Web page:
Talking with a Client this morning, I wanted to talk about Frozen Shoulder. As a society we are constantly with our shoulders rolled forward and this problem is about 95 % of my clients. Using computers, Lifting weights unbalanced, Texting and driving are all common causes. What happens is that your shoulders roll forward causing micro tears in the muscles all around the shoulder blade. Those Micro-tears form Capsules of healing liquid similar to a scab. Well, when you are constantly creating new capsules over and over, they combine and lock together and can not be release properly. Those can limit the range of motion for your scapula. Your scapula is imperative to movement of the arms.
Massage can help release those adhesions in the muscle and freeing up the scapula. Once the scapula is able to move easier, blood flow becomes easily moveable around the shoulder blade and you can start doing exercise at home daily to keep from getting locked up again.
If you find yourself with limited range of motion or locked up shoulder, Come in and see me so we can get you started on getting your range back. Below is an article on Frozen Shoulder, exercises and kinesiology taping you can do at home.
Article found on the Mayo Clinic:
Overview Frozen shoulder, also known as adhesive capsulitis, is a condition characterized by stiffness and pain in your shoulder joint. Signs and symptoms typically begin gradually, worsen over time and then resolve, usually within one to three years. Your risk of developing frozen shoulder increases if you're recovering from a medical condition or procedure that prevents you from moving your arm — such as a stroke or a mastectomy. Treatment for frozen shoulder involves range-of-motion exercises and, sometimes, corticosteroids and numbing medications injected into the joint capsule. In a small percentage of cases, arthroscopic surgery may be indicated to loosen the joint capsule so that it can move more freely. It's unusual for frozen shoulder to recur in the same shoulder, but some people can develop it in the opposite shoulder. Symptoms Frozen shoulder typically develops slowly, and in three stages. Each stage can last a number of months.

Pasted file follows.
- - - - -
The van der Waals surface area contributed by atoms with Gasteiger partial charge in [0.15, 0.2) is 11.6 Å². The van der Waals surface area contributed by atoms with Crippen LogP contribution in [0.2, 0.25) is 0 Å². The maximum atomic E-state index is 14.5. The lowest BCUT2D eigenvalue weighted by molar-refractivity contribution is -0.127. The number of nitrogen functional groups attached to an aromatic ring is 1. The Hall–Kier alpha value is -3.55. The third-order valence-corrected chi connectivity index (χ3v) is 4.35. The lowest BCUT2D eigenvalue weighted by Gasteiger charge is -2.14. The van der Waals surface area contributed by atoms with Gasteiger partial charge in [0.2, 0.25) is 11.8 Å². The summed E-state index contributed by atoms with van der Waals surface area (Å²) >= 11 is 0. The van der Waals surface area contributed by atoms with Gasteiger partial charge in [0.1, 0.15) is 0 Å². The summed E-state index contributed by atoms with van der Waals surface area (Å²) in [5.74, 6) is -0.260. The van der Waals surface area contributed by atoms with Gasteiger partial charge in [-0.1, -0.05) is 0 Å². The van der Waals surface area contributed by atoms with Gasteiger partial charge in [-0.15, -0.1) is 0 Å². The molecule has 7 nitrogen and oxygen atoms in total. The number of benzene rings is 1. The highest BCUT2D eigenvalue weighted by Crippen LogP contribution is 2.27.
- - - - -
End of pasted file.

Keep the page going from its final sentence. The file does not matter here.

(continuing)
Freezing stage. Any movement of your shoulder causes pain, and your shoulder's range of motion starts to become limited.
Frozen stage. Pain may begin to diminish during this stage. However, your shoulder becomes stiffer, and using it becomes more difficult.
Thawing stage. The range of motion in your shoulder begins to improve.
For some people, the pain worsens at night, sometimes disrupting sleep. Causes The bones, ligaments and tendons that make up your shoulder joint are encased in a capsule of connective tissue. Frozen shoulder occurs when this capsule thickens and tightens around the shoulder joint, restricting its movement. Doctors aren't sure why this happens to some people, although it's more likely to occur in people who have diabetes or those who recently had to immobilize their shoulder for a long period, such as after surgery or an arm fracture. Risk factors Certain factors may increase your risk of developing frozen shoulder. Age and sex People 40 and older, particularly women, are more likely to have frozen shoulder. Immobility or reduced mobility People who've had prolonged immobility or reduced mobility of the shoulder are at higher risk of developing frozen shoulder. Immobility may be the result of many factors, including:
Rotator cuff injury
Recovery from surgery
Systemic diseases People who have certain diseases appear more likely to develop frozen shoulder. Diseases that might increase risk include:
Overactive thyroid (hyperthyroidism)
Underactive thyroid (hypothyroidism)
Prevention One of the most common causes of frozen shoulder is the immobility that may result during recovery from a shoulder injury, broken arm or a stroke. If you've had an injury that makes it difficult to move your shoulder, talk to your doctor about exercises you can do to maintain the range of motion in your shoulder joint.